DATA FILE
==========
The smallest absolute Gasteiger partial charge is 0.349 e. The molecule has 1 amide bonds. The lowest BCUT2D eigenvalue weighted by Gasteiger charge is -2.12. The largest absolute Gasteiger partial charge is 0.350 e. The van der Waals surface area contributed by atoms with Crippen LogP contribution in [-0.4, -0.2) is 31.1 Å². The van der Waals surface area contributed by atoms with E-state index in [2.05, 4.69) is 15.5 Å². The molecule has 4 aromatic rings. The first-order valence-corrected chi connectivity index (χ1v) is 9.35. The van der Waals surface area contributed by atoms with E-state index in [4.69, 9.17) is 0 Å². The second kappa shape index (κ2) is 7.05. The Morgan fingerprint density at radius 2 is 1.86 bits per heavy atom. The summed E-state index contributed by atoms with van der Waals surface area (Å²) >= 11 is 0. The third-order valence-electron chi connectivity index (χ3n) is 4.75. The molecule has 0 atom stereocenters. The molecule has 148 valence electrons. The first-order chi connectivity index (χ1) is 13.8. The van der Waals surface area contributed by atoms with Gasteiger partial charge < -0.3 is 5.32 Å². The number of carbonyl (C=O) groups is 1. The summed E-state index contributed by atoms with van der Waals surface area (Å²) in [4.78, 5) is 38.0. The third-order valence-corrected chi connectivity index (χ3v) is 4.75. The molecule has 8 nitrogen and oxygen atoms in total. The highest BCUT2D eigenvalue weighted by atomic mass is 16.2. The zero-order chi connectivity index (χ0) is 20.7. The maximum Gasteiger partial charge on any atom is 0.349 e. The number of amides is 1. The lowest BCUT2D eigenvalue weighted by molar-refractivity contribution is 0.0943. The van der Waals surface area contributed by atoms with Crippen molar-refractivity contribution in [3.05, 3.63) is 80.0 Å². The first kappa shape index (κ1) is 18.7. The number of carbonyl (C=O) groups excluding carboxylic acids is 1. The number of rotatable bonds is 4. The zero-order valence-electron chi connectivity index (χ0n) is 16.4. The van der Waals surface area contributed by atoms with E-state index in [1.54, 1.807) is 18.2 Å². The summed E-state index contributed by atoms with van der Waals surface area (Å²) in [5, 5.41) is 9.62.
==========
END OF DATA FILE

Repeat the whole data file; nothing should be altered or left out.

The smallest absolute Gasteiger partial charge is 0.349 e. The molecule has 1 amide bonds. The lowest BCUT2D eigenvalue weighted by Gasteiger charge is -2.12. The largest absolute Gasteiger partial charge is 0.350 e. The van der Waals surface area contributed by atoms with Crippen LogP contribution in [-0.4, -0.2) is 31.1 Å². The van der Waals surface area contributed by atoms with E-state index in [2.05, 4.69) is 15.5 Å². The molecule has 4 aromatic rings. The first-order valence-corrected chi connectivity index (χ1v) is 9.35. The van der Waals surface area contributed by atoms with E-state index in [4.69, 9.17) is 0 Å². The second kappa shape index (κ2) is 7.05. The Morgan fingerprint density at radius 2 is 1.86 bits per heavy atom. The summed E-state index contributed by atoms with van der Waals surface area (Å²) >= 11 is 0. The third-order valence-electron chi connectivity index (χ3n) is 4.75. The molecule has 0 atom stereocenters. The molecule has 148 valence electrons. The first-order chi connectivity index (χ1) is 13.8. The van der Waals surface area contributed by atoms with Gasteiger partial charge < -0.3 is 5.32 Å². The number of carbonyl (C=O) groups is 1. The summed E-state index contributed by atoms with van der Waals surface area (Å²) in [4.78, 5) is 38.0. The third-order valence-corrected chi connectivity index (χ3v) is 4.75. The molecule has 8 nitrogen and oxygen atoms in total. The highest BCUT2D eigenvalue weighted by atomic mass is 16.2. The zero-order chi connectivity index (χ0) is 20.7. The maximum Gasteiger partial charge on any atom is 0.349 e. The number of amides is 1. The lowest BCUT2D eigenvalue weighted by molar-refractivity contribution is 0.0943. The van der Waals surface area contributed by atoms with Crippen molar-refractivity contribution in [3.05, 3.63) is 80.0 Å². The first kappa shape index (κ1) is 18.7. The number of carbonyl (C=O) groups excluding carboxylic acids is 1. The number of rotatable bonds is 4. The zero-order valence-electron chi connectivity index (χ0n) is 16.4. The van der Waals surface area contributed by atoms with E-state index in [1.54, 1.807) is 18.2 Å². The summed E-state index contributed by atoms with van der Waals surface area (Å²) in [5, 5.41) is 9.62.